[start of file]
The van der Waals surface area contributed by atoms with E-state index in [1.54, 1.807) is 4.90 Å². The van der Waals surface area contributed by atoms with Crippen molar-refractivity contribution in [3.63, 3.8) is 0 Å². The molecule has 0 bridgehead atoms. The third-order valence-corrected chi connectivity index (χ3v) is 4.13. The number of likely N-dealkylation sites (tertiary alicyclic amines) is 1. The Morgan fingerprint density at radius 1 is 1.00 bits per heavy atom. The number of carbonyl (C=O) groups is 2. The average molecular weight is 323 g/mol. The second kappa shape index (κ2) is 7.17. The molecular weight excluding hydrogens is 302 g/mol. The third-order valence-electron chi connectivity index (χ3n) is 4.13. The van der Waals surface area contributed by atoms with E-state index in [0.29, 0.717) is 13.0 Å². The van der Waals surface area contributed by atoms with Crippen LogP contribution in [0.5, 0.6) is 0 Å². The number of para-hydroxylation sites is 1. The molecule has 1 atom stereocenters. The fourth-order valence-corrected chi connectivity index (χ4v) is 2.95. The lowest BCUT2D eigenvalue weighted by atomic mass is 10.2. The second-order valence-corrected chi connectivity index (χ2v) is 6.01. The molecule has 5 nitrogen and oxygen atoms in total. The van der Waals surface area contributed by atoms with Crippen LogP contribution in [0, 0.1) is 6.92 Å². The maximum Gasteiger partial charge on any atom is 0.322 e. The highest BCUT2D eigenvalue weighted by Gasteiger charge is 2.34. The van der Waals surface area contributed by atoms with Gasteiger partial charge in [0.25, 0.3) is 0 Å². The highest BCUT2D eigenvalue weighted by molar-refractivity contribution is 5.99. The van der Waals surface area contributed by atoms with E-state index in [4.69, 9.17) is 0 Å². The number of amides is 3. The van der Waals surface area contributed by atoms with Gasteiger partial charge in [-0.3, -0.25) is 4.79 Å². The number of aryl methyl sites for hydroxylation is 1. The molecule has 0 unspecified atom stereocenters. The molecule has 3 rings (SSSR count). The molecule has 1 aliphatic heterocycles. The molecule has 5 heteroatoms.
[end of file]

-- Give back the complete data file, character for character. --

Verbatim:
The van der Waals surface area contributed by atoms with E-state index in [1.54, 1.807) is 4.90 Å². The van der Waals surface area contributed by atoms with Crippen molar-refractivity contribution in [3.63, 3.8) is 0 Å². The molecule has 0 bridgehead atoms. The third-order valence-corrected chi connectivity index (χ3v) is 4.13. The number of likely N-dealkylation sites (tertiary alicyclic amines) is 1. The Morgan fingerprint density at radius 1 is 1.00 bits per heavy atom. The number of carbonyl (C=O) groups is 2. The average molecular weight is 323 g/mol. The second kappa shape index (κ2) is 7.17. The molecular weight excluding hydrogens is 302 g/mol. The third-order valence-electron chi connectivity index (χ3n) is 4.13. The van der Waals surface area contributed by atoms with E-state index in [0.29, 0.717) is 13.0 Å². The van der Waals surface area contributed by atoms with Crippen LogP contribution in [0.5, 0.6) is 0 Å². The number of para-hydroxylation sites is 1. The molecule has 1 atom stereocenters. The fourth-order valence-corrected chi connectivity index (χ4v) is 2.95. The lowest BCUT2D eigenvalue weighted by atomic mass is 10.2. The second-order valence-corrected chi connectivity index (χ2v) is 6.01. The molecule has 5 nitrogen and oxygen atoms in total. The van der Waals surface area contributed by atoms with Crippen LogP contribution in [0, 0.1) is 6.92 Å². The maximum Gasteiger partial charge on any atom is 0.322 e. The highest BCUT2D eigenvalue weighted by Gasteiger charge is 2.34. The van der Waals surface area contributed by atoms with Gasteiger partial charge in [0.25, 0.3) is 0 Å². The highest BCUT2D eigenvalue weighted by molar-refractivity contribution is 5.99. The van der Waals surface area contributed by atoms with E-state index in [4.69, 9.17) is 0 Å². The number of amides is 3. The van der Waals surface area contributed by atoms with Gasteiger partial charge in [-0.3, -0.25) is 4.79 Å². The number of aryl methyl sites for hydroxylation is 1. The molecule has 0 unspecified atom stereocenters. The molecule has 3 rings (SSSR count). The molecule has 1 aliphatic heterocycles. The molecule has 5 heteroatoms.